Norstad village re-enactor  
Norstad village re-enactor,
Wayne Hynes
Parks Canada re-enactors
Parks Canada re-enactor, Erica Hynes, and visitor
With the crossing of the Strait of Belle-Isle and the Labrador Sea before us, the group kept a collective eye on the weather. While waiting for fair passage we usually spend at least one day here on land to explore the region where Vikings landed 1,000 years ago. Parks Canada's World Heritage L'Anse au Meadows Viking site has a fine museum, reconstructed village, and interpreters. The nearby Norstad Viking trade village reconstruction provides entertainment as well as a chance to take a 'Viking voyage' on Snorri, the replica Viking ship built in Maine by Hodding Carter that sailed from Greenland to L'Anse aux Meadows as part of Leif Eriksson's Vinland discovery celebrations in 2000. Both villages feature sod houses with resident “Vikings” engaging visitors in discussions of activities in those early days.
L'Anse aux Meadows Viking longhouse reconstruction

L'Anse aux Meadows: Viking longhouses reconstructed by Parks Canada

Norstad village scene

Norstad village scene with goat

Dining at Boyce Robert's home, Quirpon, Newfoundland

Sumptuous dining, Newfoundland style, at Boyce Robert's home, Quirpon, Newfoundland

That evening, Boyce served us all, in the tradition of Newfoundland hospitality, a generous dinner of moose stew, fresh cod, potatoes, homemade wine, and partridge berry pie, after which Perry and Boyce exchanged old sea stories of family and friends.

After three days of inclement weather in Quirpon, a break in the storm gave us a chance to test our luck. We set out for Cook's Harbour, the last point before crossing the Strait of Belle-Isle.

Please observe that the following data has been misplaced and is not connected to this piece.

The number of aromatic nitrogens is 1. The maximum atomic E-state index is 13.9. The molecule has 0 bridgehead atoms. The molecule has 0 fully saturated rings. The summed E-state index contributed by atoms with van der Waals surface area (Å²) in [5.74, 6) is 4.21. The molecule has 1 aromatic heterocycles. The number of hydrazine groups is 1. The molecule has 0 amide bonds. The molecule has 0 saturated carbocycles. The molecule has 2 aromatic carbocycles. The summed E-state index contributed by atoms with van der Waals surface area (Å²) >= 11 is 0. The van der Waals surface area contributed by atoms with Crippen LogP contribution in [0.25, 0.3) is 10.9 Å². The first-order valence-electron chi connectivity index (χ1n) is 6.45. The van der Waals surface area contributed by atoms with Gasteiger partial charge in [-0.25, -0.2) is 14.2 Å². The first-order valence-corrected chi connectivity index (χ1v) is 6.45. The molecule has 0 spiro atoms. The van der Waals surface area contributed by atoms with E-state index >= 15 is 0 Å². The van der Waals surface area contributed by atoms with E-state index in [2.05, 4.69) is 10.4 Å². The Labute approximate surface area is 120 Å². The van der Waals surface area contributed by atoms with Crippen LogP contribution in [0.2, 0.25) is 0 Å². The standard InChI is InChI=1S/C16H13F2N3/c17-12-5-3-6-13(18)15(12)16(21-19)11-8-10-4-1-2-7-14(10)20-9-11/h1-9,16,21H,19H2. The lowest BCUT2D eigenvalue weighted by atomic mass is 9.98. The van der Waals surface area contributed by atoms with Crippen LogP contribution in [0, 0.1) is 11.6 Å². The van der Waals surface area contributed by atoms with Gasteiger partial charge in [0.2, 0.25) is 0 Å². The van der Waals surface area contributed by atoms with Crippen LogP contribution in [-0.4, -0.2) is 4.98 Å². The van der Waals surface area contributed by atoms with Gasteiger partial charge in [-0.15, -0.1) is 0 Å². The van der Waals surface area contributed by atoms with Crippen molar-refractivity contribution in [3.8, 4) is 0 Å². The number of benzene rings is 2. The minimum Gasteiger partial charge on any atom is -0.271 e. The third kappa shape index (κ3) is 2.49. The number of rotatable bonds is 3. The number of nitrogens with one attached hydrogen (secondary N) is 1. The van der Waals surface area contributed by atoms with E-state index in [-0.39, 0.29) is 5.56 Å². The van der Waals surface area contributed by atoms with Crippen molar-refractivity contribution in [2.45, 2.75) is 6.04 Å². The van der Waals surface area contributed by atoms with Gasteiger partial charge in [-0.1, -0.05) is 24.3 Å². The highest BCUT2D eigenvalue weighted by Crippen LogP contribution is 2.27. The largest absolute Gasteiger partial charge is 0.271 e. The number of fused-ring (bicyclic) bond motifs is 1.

Norstad village Viking church

Norstad village Viking church

The Pitsiulak crossed the Strait of Belle-Isle to the northeast, setting a preliminary course for Red Bay, Labrador. We soon turn southwest, angling off the west coast of Newfoundland, where our crew sighted whales, porpoises, and myriads of types of seabirds: skua, gannets, fulmars, shearwaters, puffins, and of course our namesake pitsiulaks, black guillemots.


killer whale
Killer Whale approaching Pitsiulak

Off Blanc Sablon, at 51°24' north latitude and 56°56' west longitude, a male and a female killer whale came alongside close enough that we heard them exhale and smelled their oily-fishy breath. Killer whales are massive creatures, up to 30 feet in length, and males may have dorsal fins six feet high. Each animal carries distinctive white patches on its side. Because the scientific community is interested in tracking these animals, we made photographs of the sightings for the Allied Whale Project and the Canadian Advisory Council on Oceans.

camping on tundra on Louise Island in St. Augustin Bay
Camping on the tundra on Louise Island in St. Augustin Bay, Québec
In 2003 we crossed a calm, almost glassy Strait of Belle-Isle. After covering 140 nautical miles (161 statute / land miles) in a 14-hour cruising day, Perry anchored among the islands in St. Augustine Bay, Québec. It had taken five days from July 25, when we left Long Island, to the 29th, to reach the Lower North Shore of Québec. 
Map showing islands of Harrington Harbor and Petit Mécatina

Islands of Harrington Harbour and Petit Mécatina
(click on image for enlarged view)

1. Harrington Harbor
2. Havre de la Croix
3. Petit Mécatina-1 Site
4. Hare Harbour Basque Site
black and white spiral bead
Black and white spiral bead